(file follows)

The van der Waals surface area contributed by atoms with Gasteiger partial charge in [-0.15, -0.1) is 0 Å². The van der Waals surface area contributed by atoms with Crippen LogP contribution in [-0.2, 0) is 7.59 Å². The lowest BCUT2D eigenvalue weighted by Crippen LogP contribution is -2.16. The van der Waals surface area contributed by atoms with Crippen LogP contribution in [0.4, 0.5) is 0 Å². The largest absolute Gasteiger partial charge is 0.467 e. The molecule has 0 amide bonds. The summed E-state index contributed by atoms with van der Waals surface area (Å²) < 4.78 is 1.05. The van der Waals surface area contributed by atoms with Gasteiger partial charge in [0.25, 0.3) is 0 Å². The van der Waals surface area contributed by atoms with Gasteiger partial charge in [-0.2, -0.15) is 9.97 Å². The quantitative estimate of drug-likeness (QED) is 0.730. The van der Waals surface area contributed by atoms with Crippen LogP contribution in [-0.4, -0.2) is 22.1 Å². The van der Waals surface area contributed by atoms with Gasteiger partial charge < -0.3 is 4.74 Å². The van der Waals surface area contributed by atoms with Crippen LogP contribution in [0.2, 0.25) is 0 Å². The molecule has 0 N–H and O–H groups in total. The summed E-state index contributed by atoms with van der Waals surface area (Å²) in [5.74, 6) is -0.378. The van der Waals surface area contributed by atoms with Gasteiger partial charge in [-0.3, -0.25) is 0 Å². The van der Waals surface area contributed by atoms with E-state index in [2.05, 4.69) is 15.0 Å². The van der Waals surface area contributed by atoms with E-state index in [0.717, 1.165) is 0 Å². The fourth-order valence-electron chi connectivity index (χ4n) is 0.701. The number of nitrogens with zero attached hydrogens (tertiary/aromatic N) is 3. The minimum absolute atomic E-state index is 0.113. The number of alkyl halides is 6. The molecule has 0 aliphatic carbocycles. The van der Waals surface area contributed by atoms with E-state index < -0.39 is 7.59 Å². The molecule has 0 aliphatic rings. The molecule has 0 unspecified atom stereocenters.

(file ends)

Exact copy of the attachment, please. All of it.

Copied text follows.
The van der Waals surface area contributed by atoms with Gasteiger partial charge in [-0.15, -0.1) is 0 Å². The van der Waals surface area contributed by atoms with Crippen LogP contribution in [-0.2, 0) is 7.59 Å². The lowest BCUT2D eigenvalue weighted by Crippen LogP contribution is -2.16. The van der Waals surface area contributed by atoms with Crippen LogP contribution in [0.4, 0.5) is 0 Å². The largest absolute Gasteiger partial charge is 0.467 e. The molecule has 0 amide bonds. The summed E-state index contributed by atoms with van der Waals surface area (Å²) < 4.78 is 1.05. The van der Waals surface area contributed by atoms with Gasteiger partial charge in [0.25, 0.3) is 0 Å². The van der Waals surface area contributed by atoms with Gasteiger partial charge in [-0.2, -0.15) is 9.97 Å². The quantitative estimate of drug-likeness (QED) is 0.730. The van der Waals surface area contributed by atoms with Crippen LogP contribution in [-0.4, -0.2) is 22.1 Å². The van der Waals surface area contributed by atoms with Gasteiger partial charge < -0.3 is 4.74 Å². The van der Waals surface area contributed by atoms with Crippen LogP contribution in [0.2, 0.25) is 0 Å². The molecule has 0 N–H and O–H groups in total. The summed E-state index contributed by atoms with van der Waals surface area (Å²) in [5.74, 6) is -0.378. The van der Waals surface area contributed by atoms with Gasteiger partial charge in [-0.3, -0.25) is 0 Å². The van der Waals surface area contributed by atoms with E-state index in [2.05, 4.69) is 15.0 Å². The van der Waals surface area contributed by atoms with E-state index in [0.717, 1.165) is 0 Å². The fourth-order valence-electron chi connectivity index (χ4n) is 0.701. The number of nitrogens with zero attached hydrogens (tertiary/aromatic N) is 3. The minimum absolute atomic E-state index is 0.113. The number of alkyl halides is 6. The molecule has 0 aliphatic carbocycles. The van der Waals surface area contributed by atoms with E-state index < -0.39 is 7.59 Å². The molecule has 0 aliphatic rings. The molecule has 0 unspecified atom stereocenters.